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1

There are My process: At this point, The numbers, and divisors are:


0

Testing several bottles together instead of letting a rat drink from the first, second etc bottle until it dies or survives all the bottles never gains more information, so it is pointless. Now to find the number of bottles: Assume the king who never lies tells you that he picked one bottle, poisoned the other 99, and then either poisoned the last bottle or ...


0

Some ground work: $\begin{matrix}(7) & 720 \\ (6) & 840 \\ (5) & 504 \\ (5,2) & 504 \\ (4) & 210 \\ (4,3) & 420 \\ (4,2) & 630 \\ (3) & 70 \\ (3,3) & 280 \\ (3,2) & 420 \\ (3,2,2) & 210 \\ (2) & 21 \\ (2,2) & 105 \\ (2,2,2) & 105 \\ () & 1 \end{matrix}$ $\begin{matrix} (o3,o2) & 2520 \\ (o2,o2,...


2

Looking at the benefit of mixing... My gut feeling is


5

What is the minimum number of rats required to conclusively identify the value of K? The answer is 1 rat. It just might happen to not always be the maximum number required.


11

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1

If I... That would be a very inefficient solution to the problem, unless... So it's kind of a...


8

If I... ...then... ...unless...


4

I confirm @AlexeyBurdin's count of 470 solutions, which I obtained via integer linear programming as follows. Let $S=\{2, 4, 5, 6, 7, 8, 10, 11, 12, 13\}$ be the set of desired sums. Let binary decision variable $p_{x,y}$ indicate whether there is a point with coordinates $(x,y)$, let binary decision variable $r_x$ indicate whether row $x$ contains any ...


13

I'm pretty sure the minimum is If we consider the worst case scenario:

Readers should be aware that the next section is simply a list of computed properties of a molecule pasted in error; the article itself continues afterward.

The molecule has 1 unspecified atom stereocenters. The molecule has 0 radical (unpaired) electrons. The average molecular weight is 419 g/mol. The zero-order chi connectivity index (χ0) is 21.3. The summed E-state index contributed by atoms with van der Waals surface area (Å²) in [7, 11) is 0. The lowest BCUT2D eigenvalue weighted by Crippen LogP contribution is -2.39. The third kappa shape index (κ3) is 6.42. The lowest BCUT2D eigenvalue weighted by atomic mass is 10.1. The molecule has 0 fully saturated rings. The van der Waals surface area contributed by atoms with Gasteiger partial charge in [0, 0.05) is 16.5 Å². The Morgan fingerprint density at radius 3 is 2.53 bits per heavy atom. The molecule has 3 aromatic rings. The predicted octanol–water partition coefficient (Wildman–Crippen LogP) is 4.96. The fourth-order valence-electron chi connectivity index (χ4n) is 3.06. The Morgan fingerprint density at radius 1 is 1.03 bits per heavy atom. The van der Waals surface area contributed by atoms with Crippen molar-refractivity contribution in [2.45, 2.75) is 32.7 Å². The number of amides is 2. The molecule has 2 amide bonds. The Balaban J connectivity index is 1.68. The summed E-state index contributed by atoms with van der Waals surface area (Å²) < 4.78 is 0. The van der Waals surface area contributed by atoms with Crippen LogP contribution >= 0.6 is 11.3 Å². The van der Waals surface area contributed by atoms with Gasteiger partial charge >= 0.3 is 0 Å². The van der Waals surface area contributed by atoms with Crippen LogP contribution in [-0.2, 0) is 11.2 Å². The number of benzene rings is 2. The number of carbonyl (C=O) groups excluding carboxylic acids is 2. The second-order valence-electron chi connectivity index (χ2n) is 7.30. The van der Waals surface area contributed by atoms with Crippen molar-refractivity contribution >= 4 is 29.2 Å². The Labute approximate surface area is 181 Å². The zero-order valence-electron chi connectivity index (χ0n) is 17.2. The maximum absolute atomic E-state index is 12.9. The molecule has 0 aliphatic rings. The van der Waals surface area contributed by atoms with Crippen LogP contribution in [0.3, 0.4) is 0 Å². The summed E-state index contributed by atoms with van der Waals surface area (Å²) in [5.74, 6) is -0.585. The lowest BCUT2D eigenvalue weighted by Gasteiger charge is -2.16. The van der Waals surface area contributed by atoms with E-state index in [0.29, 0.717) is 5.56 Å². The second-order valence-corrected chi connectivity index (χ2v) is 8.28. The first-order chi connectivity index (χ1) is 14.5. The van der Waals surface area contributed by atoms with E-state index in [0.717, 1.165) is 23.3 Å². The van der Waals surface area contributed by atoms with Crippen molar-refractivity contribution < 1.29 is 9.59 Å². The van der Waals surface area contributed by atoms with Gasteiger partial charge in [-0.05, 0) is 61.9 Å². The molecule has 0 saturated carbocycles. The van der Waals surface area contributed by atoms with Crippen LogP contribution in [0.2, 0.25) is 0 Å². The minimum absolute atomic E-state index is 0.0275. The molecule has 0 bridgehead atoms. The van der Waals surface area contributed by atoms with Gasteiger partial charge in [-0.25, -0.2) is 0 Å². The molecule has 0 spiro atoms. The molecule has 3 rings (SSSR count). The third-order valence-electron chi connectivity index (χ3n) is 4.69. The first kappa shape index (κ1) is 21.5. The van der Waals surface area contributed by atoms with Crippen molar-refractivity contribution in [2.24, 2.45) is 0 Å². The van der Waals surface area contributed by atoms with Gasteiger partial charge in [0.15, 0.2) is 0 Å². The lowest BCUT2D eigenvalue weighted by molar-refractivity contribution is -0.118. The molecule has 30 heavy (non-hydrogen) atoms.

3

Here is a solution with "one component":


4

Doesn't look anywhere near unique to me: For example, or or or for a slightly different class of solution and probably more


7

I hope I understood correctly. Solution 1: Second solution Explanation:


7

The second rule states: "For each point there is exactly one other point so that their x-coordinates or their y-coordinates match". So we should be able to pair each point. We have an odd number of points to place, so ps:sorry I can't comment yet.


5

Pictorial analysis There are $27$ different possibilities to enter into the lock. Let's say two of them are connected if they have two common digits (in the same positions); so every possibility is connected to exactly $6$ others. We can show them on a diagram like this: We can also see here that two triple-digit possibilities which are cycled versions of ...


7

I think the best we can do is The following tries will cover all possibilities Proof that this is the best possible Alternative Proof (courtesy of Jaap Scherphuis in the comments) Bonus Not totally sure but the best I've managed to do is As follows


4

This is a standard application of the Burnside Lemma. I'll solve the more general case of a square with $n$ colours.


5

I think the answer is Counting


5

I have found with this grid I used a hill climbing algorithm that changes one value at a time. It accepts a move if it increases (or equals) the score, otherwise it rejects it. After all possible changes have been tried, it adds some random mutations and restarts the process. I ran multiple processes of this method for about a week and it only found this ...


9

Edit: Here is a new and improved answer of As follows


15

I used integer linear programming as follows. Let $C=\{1,\dots,6\}^2$ be the set of cells, and let $D=\{0,\dots,9\}$ be the set of digits. Let $P=\{(i_1,j_1,i_2,j_2,i_3,j_3)\}$ be the set of paths of length three ($|P|=1460$), and let $T \subseteq \{(d_1,d_2,d_3)\in D^3: d_1 \not= 0\}$ be the set of digit triples to be covered. (The one- and two-digit ...


5

As of now I have: I may be able to squeeze a few more


4

No guarantees of optimality, but I'll start us off with a score of


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